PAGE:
Skip to main content

American School Reform

What Works, What Fails, and Why

Dissecting twenty years of educational politics in our nation’s largest cities, American School Reform offers one of the clearest assessments of school reform as it has played out in our recent history. Joseph P. McDonald and his colleagues evaluate the half-billion-dollar Annenberg Challenge—launched in 1994—alongside other large-scale reform efforts that have taken place in New York, Chicago, Philadelphia, and the San Francisco Bay Area. They look deeply at what school reform really is, how it works, how it fails, and what differences it can make nonetheless.
McDonald and his colleagues lay out several interrelated ideas in what they call a theory of action space. Frequently education policy gets so ambitious that implementing it becomes a near impossibility. Action space, however, is what takes shape when talented educators, leaders, and reformers guide the social capital of civic leaders and the financial capital of governments, foundations, corporations, and other backers toward true results. Exploring these extraordinary collaborations through their lifespans and their influences on future efforts, the authors provide political hope—that reform efforts can work, and that our schools can be made better.   

208 pages | 4 line drawings | 6 x 9 | © 2014

Education: Education--Economics, Law, Politics, Pre-School, Elementary and Secondary Education


“McDonald and colleagues make a valuable theoretical contribution to the field of district-level school reform through their integrative framework and nuanced cross-case analysis of diverse school reform efforts.”

Teachers College Record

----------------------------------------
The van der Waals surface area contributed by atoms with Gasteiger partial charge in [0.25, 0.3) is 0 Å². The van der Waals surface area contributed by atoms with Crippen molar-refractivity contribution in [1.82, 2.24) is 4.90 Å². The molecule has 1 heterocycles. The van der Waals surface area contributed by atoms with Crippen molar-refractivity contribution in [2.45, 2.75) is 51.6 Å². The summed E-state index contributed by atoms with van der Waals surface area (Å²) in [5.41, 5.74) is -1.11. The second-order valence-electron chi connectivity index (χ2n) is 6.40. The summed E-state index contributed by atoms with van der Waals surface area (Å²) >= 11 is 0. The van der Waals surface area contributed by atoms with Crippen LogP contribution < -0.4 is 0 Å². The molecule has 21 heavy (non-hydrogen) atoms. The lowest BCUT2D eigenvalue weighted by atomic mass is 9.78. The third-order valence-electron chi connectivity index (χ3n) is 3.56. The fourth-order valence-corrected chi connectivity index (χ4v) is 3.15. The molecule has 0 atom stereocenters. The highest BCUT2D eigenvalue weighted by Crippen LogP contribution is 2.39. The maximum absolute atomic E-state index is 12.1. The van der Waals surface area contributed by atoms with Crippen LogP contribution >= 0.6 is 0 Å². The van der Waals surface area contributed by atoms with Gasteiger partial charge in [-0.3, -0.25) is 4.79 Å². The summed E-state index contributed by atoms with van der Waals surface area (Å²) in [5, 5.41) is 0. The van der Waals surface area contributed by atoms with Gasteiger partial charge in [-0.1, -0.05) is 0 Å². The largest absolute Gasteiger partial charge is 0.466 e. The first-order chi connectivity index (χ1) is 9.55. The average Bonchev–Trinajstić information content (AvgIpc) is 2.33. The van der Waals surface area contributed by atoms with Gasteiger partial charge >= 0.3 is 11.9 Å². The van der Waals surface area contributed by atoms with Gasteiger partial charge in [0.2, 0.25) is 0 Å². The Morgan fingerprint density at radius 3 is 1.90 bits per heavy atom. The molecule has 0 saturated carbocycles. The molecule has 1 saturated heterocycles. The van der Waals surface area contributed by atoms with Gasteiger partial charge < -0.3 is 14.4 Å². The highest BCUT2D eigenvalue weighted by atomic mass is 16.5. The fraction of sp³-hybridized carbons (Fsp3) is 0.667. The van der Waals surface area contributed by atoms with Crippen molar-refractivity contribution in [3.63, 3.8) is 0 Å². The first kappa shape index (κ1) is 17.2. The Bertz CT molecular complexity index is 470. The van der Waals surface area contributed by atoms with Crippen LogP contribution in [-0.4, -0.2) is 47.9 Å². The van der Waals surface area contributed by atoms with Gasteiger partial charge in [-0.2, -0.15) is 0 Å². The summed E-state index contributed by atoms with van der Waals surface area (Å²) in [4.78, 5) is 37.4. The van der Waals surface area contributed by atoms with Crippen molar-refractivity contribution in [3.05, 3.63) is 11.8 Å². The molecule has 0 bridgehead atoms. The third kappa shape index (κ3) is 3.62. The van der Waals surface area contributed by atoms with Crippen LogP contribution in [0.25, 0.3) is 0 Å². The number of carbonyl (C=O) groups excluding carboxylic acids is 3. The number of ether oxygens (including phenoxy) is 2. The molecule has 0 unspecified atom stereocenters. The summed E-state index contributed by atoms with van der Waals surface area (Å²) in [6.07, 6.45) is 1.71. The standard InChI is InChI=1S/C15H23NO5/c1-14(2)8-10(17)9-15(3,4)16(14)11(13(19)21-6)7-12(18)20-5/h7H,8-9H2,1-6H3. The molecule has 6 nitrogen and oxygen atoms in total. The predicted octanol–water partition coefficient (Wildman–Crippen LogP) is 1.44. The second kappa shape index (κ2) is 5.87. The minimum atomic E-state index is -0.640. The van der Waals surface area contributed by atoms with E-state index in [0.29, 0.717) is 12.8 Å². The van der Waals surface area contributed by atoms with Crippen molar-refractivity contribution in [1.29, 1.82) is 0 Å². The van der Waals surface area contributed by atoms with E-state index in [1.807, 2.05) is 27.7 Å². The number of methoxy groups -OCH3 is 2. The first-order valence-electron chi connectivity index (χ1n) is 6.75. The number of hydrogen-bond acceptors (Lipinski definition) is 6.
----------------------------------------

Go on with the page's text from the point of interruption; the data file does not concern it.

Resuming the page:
American School Reform offers a substantive contribution to school reform debates, focusing on what it takes to create, sustain, and—importantly—continually renew the conditions for successful reform. It combines a notion of the precariousness of reform with optimism, outlining a pragmatic path of incremental improvement that recognizes the very severe and systemic obstacles in its way without stoking frustration or backlash that would undermine the long-term aspiration.”

Jeffrey Henig, Teachers College, Columbia University

American School Reform importantly advances a historically grounded conceptual framework to understand how the arguments, theories of action, and action space devoted to school reforms change over time, fail, and then get reincarnated in other forms as actors and contexts shift. The authors appreciate and use the past to underscore how earlier reforms have influenced contemporary ones, how the debris of collapsed reforms become building blocks for newer ones. In this way they do what many historians—but too few reformers—do: account for both continuity and change.”

Larry Cuban, author of Inside the Black Box of Classroom Practice

“Urban school districts have been the focal points for intensive reform efforts over the past two decades. All of these efforts have been highly contentious, and they have produced mixed results. The more that is known about what makes reform successful and unsuccessful in these contexts, the greater the likelihood for success in the future. American School Reform makes a significant contribution to this knowledge. It tells important stories about significant reforms in four cities and provides a new way of looking at reform that can be useful moving forward.”

Robert Rothman, author of Fewer, Clearer, Higher

Table of Contents


Chapter 1. Introduction

Chapter 2. The Theory of Action Space

Chapter 3. Action Space in Chicago and New York

Chapter 4. Action Space in Context: Philadelphia and the Bay Area

Chapter 5. Learning from Collapse in Philadelphia and Chicago

Chapter 6. Learning from Connections in New York

Chapter 7. Implications for Practice





Association of American Publishers: PROSE Book Award

Be the first to know

Get the latest updates on new releases, special offers, and media highlights when you subscribe to our email lists!

Sign up here for updates about the Press